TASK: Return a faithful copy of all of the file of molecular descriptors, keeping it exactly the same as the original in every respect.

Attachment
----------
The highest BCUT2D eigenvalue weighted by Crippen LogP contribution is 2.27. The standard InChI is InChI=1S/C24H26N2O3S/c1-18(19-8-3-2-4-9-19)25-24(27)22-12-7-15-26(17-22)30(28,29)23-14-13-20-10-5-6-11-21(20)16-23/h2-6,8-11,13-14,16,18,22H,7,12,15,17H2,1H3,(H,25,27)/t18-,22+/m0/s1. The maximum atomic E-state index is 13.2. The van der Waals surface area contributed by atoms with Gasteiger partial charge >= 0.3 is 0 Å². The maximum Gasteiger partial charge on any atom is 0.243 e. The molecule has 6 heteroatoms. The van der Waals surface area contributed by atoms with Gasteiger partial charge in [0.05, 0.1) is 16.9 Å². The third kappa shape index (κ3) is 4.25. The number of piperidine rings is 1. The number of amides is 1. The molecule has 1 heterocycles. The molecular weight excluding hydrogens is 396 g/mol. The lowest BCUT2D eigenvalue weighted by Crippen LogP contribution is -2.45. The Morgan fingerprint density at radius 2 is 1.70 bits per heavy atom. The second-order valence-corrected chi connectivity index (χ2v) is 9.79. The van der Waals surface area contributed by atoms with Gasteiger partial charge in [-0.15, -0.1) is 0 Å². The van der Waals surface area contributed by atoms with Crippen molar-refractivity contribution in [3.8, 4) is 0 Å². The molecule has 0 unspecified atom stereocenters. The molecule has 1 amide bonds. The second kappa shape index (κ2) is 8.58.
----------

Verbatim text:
The highest BCUT2D eigenvalue weighted by Crippen LogP contribution is 2.27. The standard InChI is InChI=1S/C24H26N2O3S/c1-18(19-8-3-2-4-9-19)25-24(27)22-12-7-15-26(17-22)30(28,29)23-14-13-20-10-5-6-11-21(20)16-23/h2-6,8-11,13-14,16,18,22H,7,12,15,17H2,1H3,(H,25,27)/t18-,22+/m0/s1. The maximum atomic E-state index is 13.2. The van der Waals surface area contributed by atoms with Gasteiger partial charge >= 0.3 is 0 Å². The maximum Gasteiger partial charge on any atom is 0.243 e. The molecule has 6 heteroatoms. The van der Waals surface area contributed by atoms with Gasteiger partial charge in [0.05, 0.1) is 16.9 Å². The third kappa shape index (κ3) is 4.25. The number of piperidine rings is 1. The number of amides is 1. The molecule has 1 heterocycles. The molecular weight excluding hydrogens is 396 g/mol. The lowest BCUT2D eigenvalue weighted by Crippen LogP contribution is -2.45. The Morgan fingerprint density at radius 2 is 1.70 bits per heavy atom. The second-order valence-corrected chi connectivity index (χ2v) is 9.79. The van der Waals surface area contributed by atoms with Gasteiger partial charge in [-0.15, -0.1) is 0 Å². The van der Waals surface area contributed by atoms with Crippen molar-refractivity contribution in [3.8, 4) is 0 Å². The molecule has 0 unspecified atom stereocenters. The molecule has 1 amide bonds. The second kappa shape index (κ2) is 8.58.